Releasing expectations

Today a very long-standing group of Internet friends and I conducted a ritual. We’ve done this before – a ritual of support and love for the friends that have stood by us, given us good advice, commiserated, laughed, and ranted, shared perfect moments and moments of despair. Together we’ve watched each other grow in spirit, in confidence, had babies, bought houses, retired, gotten better jobs, gotten degrees, survived hurricanes and break-ins, teenagers and parents.

Today our ritual was about joining together in a virtual circle and helping the person to our right release something, and giving the person to our left something personal and important to release. Being the group that we are, candles and tarot cards were used along with our thoughts and prayers to help release these big issues to the Universe, and make all of our lives happier, more confident, better in every way.

I’ve learned so much over the last year or two. About myself, about relationships, about life. Today I realized, I was ready to release something really important – expectations about the future. This started with one particular relationship, until I realized that it applied to everything else in my life too. Recently I have noticed myself being much more able to just let things be, enjoy the moment, and not obsess about the past or worry about the future. This is true for those I most care about as well as the new friends I am making, and other aspects of my life – like where I will live in the next five years or my future career – issues that are currently wide open.

Expectations have caused me a lot of pain over the last few years. No matter how I tried, I couldn’t help wishing for a particular outcome (yes, we’re talking a love relationship here), and imagining what that future should look like, then being disappointed and hurt when that future turned out not to be possible. This doesn’t actually begin to cover how I felt about “losing” this future – which in reality I never had. At the same time, I had wonderful times with someone I really love. Looking back – I can see which is more important.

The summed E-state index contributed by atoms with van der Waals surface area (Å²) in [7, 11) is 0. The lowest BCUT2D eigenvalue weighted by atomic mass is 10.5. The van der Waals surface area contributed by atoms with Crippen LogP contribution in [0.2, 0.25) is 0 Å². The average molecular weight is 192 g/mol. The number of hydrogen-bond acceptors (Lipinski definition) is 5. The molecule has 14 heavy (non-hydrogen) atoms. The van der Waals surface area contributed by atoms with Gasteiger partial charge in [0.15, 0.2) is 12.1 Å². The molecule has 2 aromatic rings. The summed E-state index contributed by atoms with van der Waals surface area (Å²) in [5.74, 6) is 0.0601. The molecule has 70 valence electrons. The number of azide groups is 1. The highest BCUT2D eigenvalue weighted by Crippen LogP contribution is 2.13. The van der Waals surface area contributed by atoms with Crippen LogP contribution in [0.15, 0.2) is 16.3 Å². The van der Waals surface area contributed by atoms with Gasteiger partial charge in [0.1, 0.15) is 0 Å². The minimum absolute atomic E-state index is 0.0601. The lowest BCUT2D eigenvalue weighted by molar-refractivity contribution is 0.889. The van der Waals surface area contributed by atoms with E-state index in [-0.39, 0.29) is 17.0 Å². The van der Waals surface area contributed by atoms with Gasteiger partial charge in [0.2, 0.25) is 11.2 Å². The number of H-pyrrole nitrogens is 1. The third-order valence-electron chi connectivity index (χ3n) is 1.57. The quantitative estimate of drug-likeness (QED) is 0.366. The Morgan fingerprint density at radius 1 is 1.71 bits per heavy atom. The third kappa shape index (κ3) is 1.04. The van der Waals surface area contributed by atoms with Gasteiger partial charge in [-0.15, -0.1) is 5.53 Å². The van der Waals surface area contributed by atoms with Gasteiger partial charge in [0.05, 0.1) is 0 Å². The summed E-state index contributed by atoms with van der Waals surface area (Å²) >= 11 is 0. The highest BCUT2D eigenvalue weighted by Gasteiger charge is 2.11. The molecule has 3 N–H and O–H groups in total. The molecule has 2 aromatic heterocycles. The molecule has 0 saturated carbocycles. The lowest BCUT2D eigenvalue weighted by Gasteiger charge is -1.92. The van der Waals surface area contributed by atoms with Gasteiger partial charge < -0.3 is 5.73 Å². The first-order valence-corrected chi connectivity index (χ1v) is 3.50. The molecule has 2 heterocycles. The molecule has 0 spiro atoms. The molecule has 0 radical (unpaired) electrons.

These expectations cause us no end of trouble. If there’s one thing I’ve learned in the last five years, it’s that your future seldom looks anything like you thought it would. It may be “better” or “worse”, but it will surely be different :) If something wonderful happens, but it’s not what you thought would happen – sometimes your attachment to what you wanted to happen can diminish your enjoyment of what does happen. And if the wonderful doesn’t happen, your attachment to what you want to happen can keep you in that situation much longer than you really should be.

Right now, my life is wide open. My love life, what I do to earn a living, the country I choose to live in – everything may change over the next few years. It’s an exciting time, and I am very dedicated to living it as I go. I will make conscious choices as I go along, rather than trying to force the uncertain future into a predetermined mold. I find that I am enjoying my time spent with friends, lovers, and family a lot more, without placing expectations on them or myself. I can daydream about possible futures, without feeling a strong attachment to making a particular one happen. I can feel the excitement of knowing how many possibilities there truly are, and knowing that the one that comes true may not even be anything I can imagine.

Release your expectations, and live in the now. Easy to say – finally, I think I can do it.


4 thoughts on “Releasing expectations

  1. Coppermoon says:

    You’ve summed up so much so beautifully! I feel honored to know you.

  2. judithornot says:

    Wisely written. :-) I hope the letting go has been as complete as you want it to be. And if you find later on you have to let go again, that is the way it often works. Just recognize the need, let go, and keep enjoying the moment.

  3. Debbie Lake says:

    It was a pleasure to help you release things. One of the things I realized as part of this ritual is that what I have to release is my need to be a rugged individualist and do things alone. I HATE asking for help. But the flip side to that is that I also deny others the joy of being able to help. And that can be a wonderful thing.

    I hope you enjoy your experiences without expectations!

  4. Thanks you guys :) and Debbie – boy, I know how that is. I always believed I had to be completely self-sufficient, and these last few years have been teaching me otherwise. It’s been good for me (I think), though still hard to accept. – Teresa

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